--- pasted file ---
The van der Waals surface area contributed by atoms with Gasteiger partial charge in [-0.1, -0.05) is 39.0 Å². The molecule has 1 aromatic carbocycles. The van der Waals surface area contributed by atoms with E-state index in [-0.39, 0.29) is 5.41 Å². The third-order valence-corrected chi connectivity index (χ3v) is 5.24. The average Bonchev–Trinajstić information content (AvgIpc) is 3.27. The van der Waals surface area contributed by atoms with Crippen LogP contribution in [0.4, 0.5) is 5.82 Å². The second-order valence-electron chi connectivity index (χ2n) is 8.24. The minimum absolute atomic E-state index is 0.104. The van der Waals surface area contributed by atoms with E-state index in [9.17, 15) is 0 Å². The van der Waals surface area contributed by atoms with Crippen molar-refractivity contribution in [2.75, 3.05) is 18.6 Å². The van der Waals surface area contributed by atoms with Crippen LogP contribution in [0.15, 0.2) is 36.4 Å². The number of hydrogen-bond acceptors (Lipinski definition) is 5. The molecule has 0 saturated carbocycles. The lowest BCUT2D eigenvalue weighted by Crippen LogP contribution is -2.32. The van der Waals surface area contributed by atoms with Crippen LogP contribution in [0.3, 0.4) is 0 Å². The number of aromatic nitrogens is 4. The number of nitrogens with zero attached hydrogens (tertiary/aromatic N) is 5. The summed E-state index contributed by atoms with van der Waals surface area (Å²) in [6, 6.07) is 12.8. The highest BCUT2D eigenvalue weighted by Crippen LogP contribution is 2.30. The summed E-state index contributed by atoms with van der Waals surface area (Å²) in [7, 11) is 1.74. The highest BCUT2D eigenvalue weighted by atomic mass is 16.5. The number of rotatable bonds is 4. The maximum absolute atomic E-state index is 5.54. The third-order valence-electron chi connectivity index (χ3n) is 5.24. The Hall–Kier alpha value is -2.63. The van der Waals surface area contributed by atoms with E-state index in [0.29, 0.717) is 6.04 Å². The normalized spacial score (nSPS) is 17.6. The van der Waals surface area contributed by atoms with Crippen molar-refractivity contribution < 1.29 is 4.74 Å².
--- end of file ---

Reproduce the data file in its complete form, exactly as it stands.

The van der Waals surface area contributed by atoms with Gasteiger partial charge in [-0.1, -0.05) is 39.0 Å². The molecule has 1 aromatic carbocycles. The van der Waals surface area contributed by atoms with E-state index in [-0.39, 0.29) is 5.41 Å². The third-order valence-corrected chi connectivity index (χ3v) is 5.24. The average Bonchev–Trinajstić information content (AvgIpc) is 3.27. The van der Waals surface area contributed by atoms with Crippen LogP contribution in [0.4, 0.5) is 5.82 Å². The second-order valence-electron chi connectivity index (χ2n) is 8.24. The minimum absolute atomic E-state index is 0.104. The van der Waals surface area contributed by atoms with E-state index in [9.17, 15) is 0 Å². The van der Waals surface area contributed by atoms with Crippen molar-refractivity contribution in [2.75, 3.05) is 18.6 Å². The van der Waals surface area contributed by atoms with Crippen LogP contribution in [0.15, 0.2) is 36.4 Å². The number of hydrogen-bond acceptors (Lipinski definition) is 5. The molecule has 0 saturated carbocycles. The lowest BCUT2D eigenvalue weighted by Crippen LogP contribution is -2.32. The van der Waals surface area contributed by atoms with Crippen LogP contribution in [0.3, 0.4) is 0 Å². The number of aromatic nitrogens is 4. The number of nitrogens with zero attached hydrogens (tertiary/aromatic N) is 5. The summed E-state index contributed by atoms with van der Waals surface area (Å²) in [6, 6.07) is 12.8. The highest BCUT2D eigenvalue weighted by Crippen LogP contribution is 2.30. The summed E-state index contributed by atoms with van der Waals surface area (Å²) in [7, 11) is 1.74. The highest BCUT2D eigenvalue weighted by atomic mass is 16.5. The number of rotatable bonds is 4. The maximum absolute atomic E-state index is 5.54. The third-order valence-electron chi connectivity index (χ3n) is 5.24. The Hall–Kier alpha value is -2.63. The van der Waals surface area contributed by atoms with E-state index in [0.29, 0.717) is 6.04 Å². The normalized spacial score (nSPS) is 17.6. The van der Waals surface area contributed by atoms with Crippen molar-refractivity contribution < 1.29 is 4.74 Å².